Wimbledon: S. Williams d. Tatishvili
Sudden falls struck Serena Williams in early Grand Slam exits this season. So stress spiked when the top seed faced four break points in the opening game, then tumbled to the court chasing a running forehand in her Wimbledon return.
A jarring start sparked an imposing closing. Scraping herself off the court, Williams drilled 16 aces and did not drop serve in blasting past Anna Tatishvili, 6-1, 6-2.
The top seed was recently named one of Time Magazine's 100 Most Influential people, but it was the 113th-ranked Tatishvili who came out throwing her weight around. The Boca Raton-based Tatishvili crowded the baseline and took her cracks earning four break points in the 10-minute opener. Williams answered with a cross-court forehand winner and firm "Come on!", bolting a serve winner down the middle to end a demanding game.
Seeing Williams slip on the slick grass and crash to the court was scary. Seeing what happened when she got up was even more disturbing for Tatishvili. It was as if the fall knocked the nerves out of Williams, who broke with a cross-court forehand, then began moving with more urgency in winning five of the next six games.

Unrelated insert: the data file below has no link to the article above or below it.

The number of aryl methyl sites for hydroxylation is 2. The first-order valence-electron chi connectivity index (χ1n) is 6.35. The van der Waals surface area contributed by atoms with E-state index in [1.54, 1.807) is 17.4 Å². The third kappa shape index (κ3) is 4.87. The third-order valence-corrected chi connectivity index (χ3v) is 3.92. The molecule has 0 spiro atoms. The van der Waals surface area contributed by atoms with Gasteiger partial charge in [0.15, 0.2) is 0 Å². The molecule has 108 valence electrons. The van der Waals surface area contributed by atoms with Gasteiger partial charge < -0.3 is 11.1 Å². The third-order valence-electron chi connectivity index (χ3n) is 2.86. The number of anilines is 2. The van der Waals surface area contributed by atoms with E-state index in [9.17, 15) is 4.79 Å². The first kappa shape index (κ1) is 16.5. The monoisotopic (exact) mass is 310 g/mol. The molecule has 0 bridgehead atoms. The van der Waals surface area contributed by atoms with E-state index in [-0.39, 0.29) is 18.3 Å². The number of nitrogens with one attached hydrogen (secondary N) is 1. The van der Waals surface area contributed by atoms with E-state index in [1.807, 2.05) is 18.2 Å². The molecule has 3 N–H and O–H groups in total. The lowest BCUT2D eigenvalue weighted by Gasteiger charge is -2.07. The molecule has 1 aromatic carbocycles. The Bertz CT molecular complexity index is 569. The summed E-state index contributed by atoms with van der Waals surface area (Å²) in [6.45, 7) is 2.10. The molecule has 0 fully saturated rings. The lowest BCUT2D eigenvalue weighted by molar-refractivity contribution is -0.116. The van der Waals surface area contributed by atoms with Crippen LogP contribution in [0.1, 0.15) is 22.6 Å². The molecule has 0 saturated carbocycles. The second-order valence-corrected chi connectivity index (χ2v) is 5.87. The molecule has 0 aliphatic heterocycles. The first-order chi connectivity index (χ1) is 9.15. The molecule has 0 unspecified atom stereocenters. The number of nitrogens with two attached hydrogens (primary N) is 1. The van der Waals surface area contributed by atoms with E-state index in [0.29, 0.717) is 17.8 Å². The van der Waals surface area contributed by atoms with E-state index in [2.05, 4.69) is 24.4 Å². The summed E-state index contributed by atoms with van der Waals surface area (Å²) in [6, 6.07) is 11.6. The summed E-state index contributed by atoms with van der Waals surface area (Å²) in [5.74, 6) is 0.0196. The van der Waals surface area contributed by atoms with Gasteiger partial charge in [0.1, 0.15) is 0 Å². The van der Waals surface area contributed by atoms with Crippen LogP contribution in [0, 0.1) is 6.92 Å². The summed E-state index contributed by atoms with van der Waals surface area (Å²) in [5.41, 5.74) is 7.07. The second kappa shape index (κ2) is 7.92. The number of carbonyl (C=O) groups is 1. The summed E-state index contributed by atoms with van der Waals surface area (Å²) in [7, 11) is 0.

Williams whipped three aces, zapping a slice down the T, to close the 31-minute first set. The pace of Williams' massive serve commands attention—Serena herself often glances into the corner to sneak a peek at the speed—but it was her skill in dotting the corners of the box with varied spins and speeds that really troubled Tatishvili. Williams did not hit a serve faster than 117 M.P.H., but twisted some 94 M.P.H. sharp-angled benders into the corner, banged some second serves into the body, and sometimes finished games with that slashing slice that darts away from the opponent.
When her serve is clicking, shots seem to flow more smoothly for the five-time champion. Curling a forehand cross-court, Williams broke for 3-2, then she unloaded. Slamming three straight aces down the middle, Williams snapped off a slice wide in an impressive four-ace declaration for 4-2. Already beat up by the nine-match losing streak she carried onto court, Tatishvilli looked a bit tormented by then.
In her Australian Open fourth-round loss to Ana Ivanovic and Roland Garros second-round defeat to Garbine Muguruza, Williams was denied access to angles and jammed up by the deep ball down the middle. She was more proactive with her footwork as this match progressed, but Williams' initial strikes off the serve and return were often so damaging, Tatishvili had limited time to try and tie her up.
On a day in which one young American—Madison Keys—extended her grass-court run, while another—Taylor Townsend—failed to survive the first hurdle, Williams took a couple of games to find her balance then wasted no time asserting her explosiveness.
"I fell so many times; it was weird," Williams said afterward. "It was probably just getting my bearings. I didn't play much grass last year. So I think I'll be okay."
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